On November 6, 2016, California voters passed Proposition 64 and joined
five other states in legalizing the recreational use of marijuana. However,
what many Californians fail to realize is that just because it is legal
to smoke marijuana, does not mean it cannot be restricted. In fact, there
seems to be a misconception, especially by California employers, that
the law authorizes marijuana use anytime and anywhere, thereby making
workplace drug policies unenforceable. However, employers can breathe
a sigh of relief because this is simply not the case.
It is undeniable that passage of Proposition 64 signaled a big change in
the cultural and social attitudes of Californians on the use of marijuana.
This is inline with a recent analysis conducted by Quest Diagnostics,
a clinical testing company that provides drug testing, which found an
overall rise in positive drug tests for marijuana throughout the country.
Drug tests in Colorado and Washington, the first two states to legalize
marijuana, actually outpaced the national average by almost twofold. It
is likely that California will follow in the footsteps of Colorado and
Washington and see a sharp rise in marijuana use throughout the state,
but what is an employer to do?
What many California consumers seem to overlook is that fact that law itself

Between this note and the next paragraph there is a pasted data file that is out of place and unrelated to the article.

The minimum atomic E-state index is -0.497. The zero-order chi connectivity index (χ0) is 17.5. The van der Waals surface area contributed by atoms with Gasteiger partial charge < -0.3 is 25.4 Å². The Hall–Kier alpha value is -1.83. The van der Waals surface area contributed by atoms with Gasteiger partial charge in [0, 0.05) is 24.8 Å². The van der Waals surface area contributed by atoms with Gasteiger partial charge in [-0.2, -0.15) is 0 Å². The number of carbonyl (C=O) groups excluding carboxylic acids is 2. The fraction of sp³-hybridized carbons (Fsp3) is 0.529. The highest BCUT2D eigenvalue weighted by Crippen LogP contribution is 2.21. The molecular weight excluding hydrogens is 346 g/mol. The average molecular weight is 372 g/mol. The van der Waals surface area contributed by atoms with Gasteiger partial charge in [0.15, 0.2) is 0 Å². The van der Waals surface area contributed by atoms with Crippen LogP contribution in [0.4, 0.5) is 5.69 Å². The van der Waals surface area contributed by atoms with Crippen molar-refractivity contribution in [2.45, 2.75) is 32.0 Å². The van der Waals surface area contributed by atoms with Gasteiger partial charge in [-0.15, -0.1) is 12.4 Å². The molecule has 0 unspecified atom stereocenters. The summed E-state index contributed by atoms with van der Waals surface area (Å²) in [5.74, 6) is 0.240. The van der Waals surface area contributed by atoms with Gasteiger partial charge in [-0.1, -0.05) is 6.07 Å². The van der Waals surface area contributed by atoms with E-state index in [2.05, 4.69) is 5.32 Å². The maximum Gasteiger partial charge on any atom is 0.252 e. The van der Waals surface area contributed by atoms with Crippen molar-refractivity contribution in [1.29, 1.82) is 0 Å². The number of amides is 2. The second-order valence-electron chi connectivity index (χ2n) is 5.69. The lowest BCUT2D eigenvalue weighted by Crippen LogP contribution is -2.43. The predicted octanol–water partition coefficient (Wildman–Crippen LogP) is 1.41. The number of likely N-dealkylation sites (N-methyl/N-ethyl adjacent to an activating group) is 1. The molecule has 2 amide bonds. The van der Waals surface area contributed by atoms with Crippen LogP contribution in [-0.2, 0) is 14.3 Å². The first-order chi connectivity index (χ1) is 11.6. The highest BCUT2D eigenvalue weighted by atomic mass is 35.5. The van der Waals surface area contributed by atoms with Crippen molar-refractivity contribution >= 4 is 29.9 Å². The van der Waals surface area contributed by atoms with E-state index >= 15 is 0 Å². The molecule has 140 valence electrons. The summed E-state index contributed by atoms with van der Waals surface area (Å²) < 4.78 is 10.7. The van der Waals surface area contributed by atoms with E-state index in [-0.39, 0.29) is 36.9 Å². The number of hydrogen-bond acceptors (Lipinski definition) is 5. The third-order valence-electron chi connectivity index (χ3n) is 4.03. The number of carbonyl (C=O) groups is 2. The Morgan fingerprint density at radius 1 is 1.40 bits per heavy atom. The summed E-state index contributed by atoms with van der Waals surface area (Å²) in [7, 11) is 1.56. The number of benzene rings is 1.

is almost sixty (60) pages and sets forth various restrictions on where
and when marijuana may be used. As it relates to workplaces, the initiative
specifically carves out that public and private employers are permitted
to maintain a drug and alcohol free workplace. As such, employers are
not required to permit employees to use, consume, possess, transfer, display,
transport, sell, or grow marijuana in the workplace. Additionally, the
law has no effect on the ability of an employer to have a policy prohibiting
the use of marijuana by employees and prospective employees. (Section
11362.45(f).) This means that should an employer have a pre-employment
drug testing policy, it is still permissible to deny employment based
on positive drug result for marijuana. In fact, in a 2008 case called
Ross v. RagingWire, the California Supreme Court found that an employer could even deny employment
to someone who tested positive for marijuana even though the prospective
employee had a medical necessity for it.
To be very clear, Proposition 64 was not a blank check for Californians
to smoke marijuana whenever and wherever. As an employer, it may be easier
to reconcile the legalization of the drug and its permitted/unpermitted
use by employees by viewing it in a similar fashion to alcohol. Undoubtedly,
there are very few jobs where an employer would permit an employee to
come to work intoxicated, or to consume alcohol during work hours. In
the same manner, employers in California may in fact restrict the consumption
and use of marijuana by their employees. However, it is critical, if they
are going to do so, that employers have a clear and explicit drug-free
workplace policy which identifies marijuana as a prohibited substance
and that impairment on the job will not be tolerated.